I know who you are and I saw what you did : social networks and the death of privacy / Lori Andrews.
- 1 copy at Kent County Public Library.
0 current holds with 1 total copy.
|Location||Call Number / Copy Notes||Barcode||Shelving Location||Holdable?||Status||Due Date|
|Chestertown Branch||323.0285 ANDR||33859001468461||Adult Non-fiction||Copy hold / Volume hold||Available||-|
- ISBN: 1451650515 (hbk.)
- Physical Description: x, 253 p. ; 24 cm.
- Edition: 1st Free Press hardcover ed.
- Publisher: New York : Free Press, 2012.
|Bibliography, etc. Note:|| Includes bibliographical references and index.
|Formatted Contents Note:|| The Facebook nation -- George Orwell, meet Mark Zuckerberg -- Second self -- Technology and fundamental rights -- The right to connect -- Freedom of speech -- Lethal advocacy -- Privacy of place -- Privacy of information -- FYI or TMI?: social networks and the right to a relationship with your children -- Social networks and the judicial system -- The right to a fair trial -- The right to due process -- Slouching towards a constitution -- The social network constitution.
|Summary, etc.:|| A leading specialist on social networks writes a shocking exposé of the widespread misuse of our personal online data and creates a Constitution for the web to protect us. Social networks are the defining cultural movement of our time. Over a half a billion people are on Facebook alone. If Facebook were a country, it would be the third largest nation in the world. But while that nation appears to be a comforting small town in which we can share photos of friends and quaint bits of trivia about our lives, it is actually a lawless battle zone, a frontier with all the hidden and unpredictable dangers of any previously unexplored place. Social networks offer freedom. An ordinary individual can be a reporter, alerting the world to breaking news of a natural disaster or a political crisis. A layperson can be a scientist, participating in a crowd sourced research project or an investigator, helping cops solve a crime. But as we work and chat and date (and sometimes even have sex) over the web, traditional rights may be slipping away. Colleges and employers routinely reject applicants because of information found on social networks. Cops use photos from people's profiles to charge them with crimes, or argue for harsher sentences. Robbers use postings about vacations to figure out when to break into homes. At one school, officials used cameras on students' laptops to spy on them in their bedrooms. The same power of information that can topple governments can also topple a person's career, marriage, or future. What the author proposes is a Constitution for the web, to extend our rights to this wild new frontier.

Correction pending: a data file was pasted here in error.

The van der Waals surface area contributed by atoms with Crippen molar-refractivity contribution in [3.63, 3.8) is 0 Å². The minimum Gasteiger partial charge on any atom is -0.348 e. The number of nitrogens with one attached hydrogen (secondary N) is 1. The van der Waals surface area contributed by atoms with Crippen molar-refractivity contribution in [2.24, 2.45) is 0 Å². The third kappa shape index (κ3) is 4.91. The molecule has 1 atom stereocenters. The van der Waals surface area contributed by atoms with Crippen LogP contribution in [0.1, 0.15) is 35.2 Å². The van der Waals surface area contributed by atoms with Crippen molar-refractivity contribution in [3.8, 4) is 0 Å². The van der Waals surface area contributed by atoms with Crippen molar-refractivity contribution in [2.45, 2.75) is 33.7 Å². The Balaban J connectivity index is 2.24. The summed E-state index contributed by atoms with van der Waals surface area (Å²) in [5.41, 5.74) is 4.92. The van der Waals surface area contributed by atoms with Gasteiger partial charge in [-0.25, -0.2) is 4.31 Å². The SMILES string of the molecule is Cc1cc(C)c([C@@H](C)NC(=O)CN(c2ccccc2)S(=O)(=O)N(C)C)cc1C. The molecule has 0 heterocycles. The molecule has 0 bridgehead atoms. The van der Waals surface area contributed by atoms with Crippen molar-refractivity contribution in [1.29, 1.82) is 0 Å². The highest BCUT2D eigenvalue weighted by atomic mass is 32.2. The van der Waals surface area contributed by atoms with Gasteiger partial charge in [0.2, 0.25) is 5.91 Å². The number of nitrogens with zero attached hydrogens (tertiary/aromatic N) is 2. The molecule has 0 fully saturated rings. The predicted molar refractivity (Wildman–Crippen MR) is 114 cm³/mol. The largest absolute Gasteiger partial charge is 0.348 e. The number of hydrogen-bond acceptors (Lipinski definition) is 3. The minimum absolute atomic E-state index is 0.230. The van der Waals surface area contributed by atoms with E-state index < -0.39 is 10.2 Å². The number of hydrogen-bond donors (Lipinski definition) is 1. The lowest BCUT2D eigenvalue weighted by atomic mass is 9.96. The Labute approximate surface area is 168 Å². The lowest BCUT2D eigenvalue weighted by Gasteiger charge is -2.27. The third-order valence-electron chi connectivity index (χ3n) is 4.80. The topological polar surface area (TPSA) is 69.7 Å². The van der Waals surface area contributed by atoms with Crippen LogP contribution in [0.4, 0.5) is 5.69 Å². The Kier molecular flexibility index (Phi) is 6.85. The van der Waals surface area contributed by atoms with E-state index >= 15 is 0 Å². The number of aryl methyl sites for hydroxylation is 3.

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Internet > Law and legislation.
Online social networks > Political aspects.
Privacy, Right of.
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